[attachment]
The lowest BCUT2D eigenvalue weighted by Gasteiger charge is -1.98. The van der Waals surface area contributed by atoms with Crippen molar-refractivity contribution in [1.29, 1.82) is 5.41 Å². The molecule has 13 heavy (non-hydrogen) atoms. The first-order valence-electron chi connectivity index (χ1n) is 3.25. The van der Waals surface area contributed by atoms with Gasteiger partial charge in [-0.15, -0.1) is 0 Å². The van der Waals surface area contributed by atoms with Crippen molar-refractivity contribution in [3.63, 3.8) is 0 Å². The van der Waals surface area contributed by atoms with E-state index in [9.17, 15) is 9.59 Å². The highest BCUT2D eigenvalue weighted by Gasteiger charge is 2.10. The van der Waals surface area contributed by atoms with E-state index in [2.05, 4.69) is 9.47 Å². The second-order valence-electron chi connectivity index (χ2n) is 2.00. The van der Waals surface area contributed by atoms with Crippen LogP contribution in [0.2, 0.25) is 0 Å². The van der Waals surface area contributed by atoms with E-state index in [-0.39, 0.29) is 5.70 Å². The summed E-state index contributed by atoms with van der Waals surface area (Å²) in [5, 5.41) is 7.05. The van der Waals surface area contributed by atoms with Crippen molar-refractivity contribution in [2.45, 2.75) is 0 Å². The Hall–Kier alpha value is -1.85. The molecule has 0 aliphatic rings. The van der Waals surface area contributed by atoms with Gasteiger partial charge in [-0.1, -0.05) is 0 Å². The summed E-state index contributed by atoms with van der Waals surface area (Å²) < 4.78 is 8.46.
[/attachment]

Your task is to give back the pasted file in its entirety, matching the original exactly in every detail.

The lowest BCUT2D eigenvalue weighted by Gasteiger charge is -1.98. The van der Waals surface area contributed by atoms with Crippen molar-refractivity contribution in [1.29, 1.82) is 5.41 Å². The molecule has 13 heavy (non-hydrogen) atoms. The first-order valence-electron chi connectivity index (χ1n) is 3.25. The van der Waals surface area contributed by atoms with Gasteiger partial charge in [-0.15, -0.1) is 0 Å². The van der Waals surface area contributed by atoms with Crippen molar-refractivity contribution in [3.63, 3.8) is 0 Å². The van der Waals surface area contributed by atoms with E-state index in [9.17, 15) is 9.59 Å². The highest BCUT2D eigenvalue weighted by Gasteiger charge is 2.10. The van der Waals surface area contributed by atoms with E-state index in [2.05, 4.69) is 9.47 Å². The second-order valence-electron chi connectivity index (χ2n) is 2.00. The van der Waals surface area contributed by atoms with Crippen LogP contribution in [0.2, 0.25) is 0 Å². The van der Waals surface area contributed by atoms with E-state index in [-0.39, 0.29) is 5.70 Å². The summed E-state index contributed by atoms with van der Waals surface area (Å²) in [5, 5.41) is 7.05. The van der Waals surface area contributed by atoms with Crippen molar-refractivity contribution in [2.45, 2.75) is 0 Å². The Hall–Kier alpha value is -1.85. The molecule has 0 aliphatic rings. The van der Waals surface area contributed by atoms with Gasteiger partial charge in [-0.1, -0.05) is 0 Å². The summed E-state index contributed by atoms with van der Waals surface area (Å²) < 4.78 is 8.46.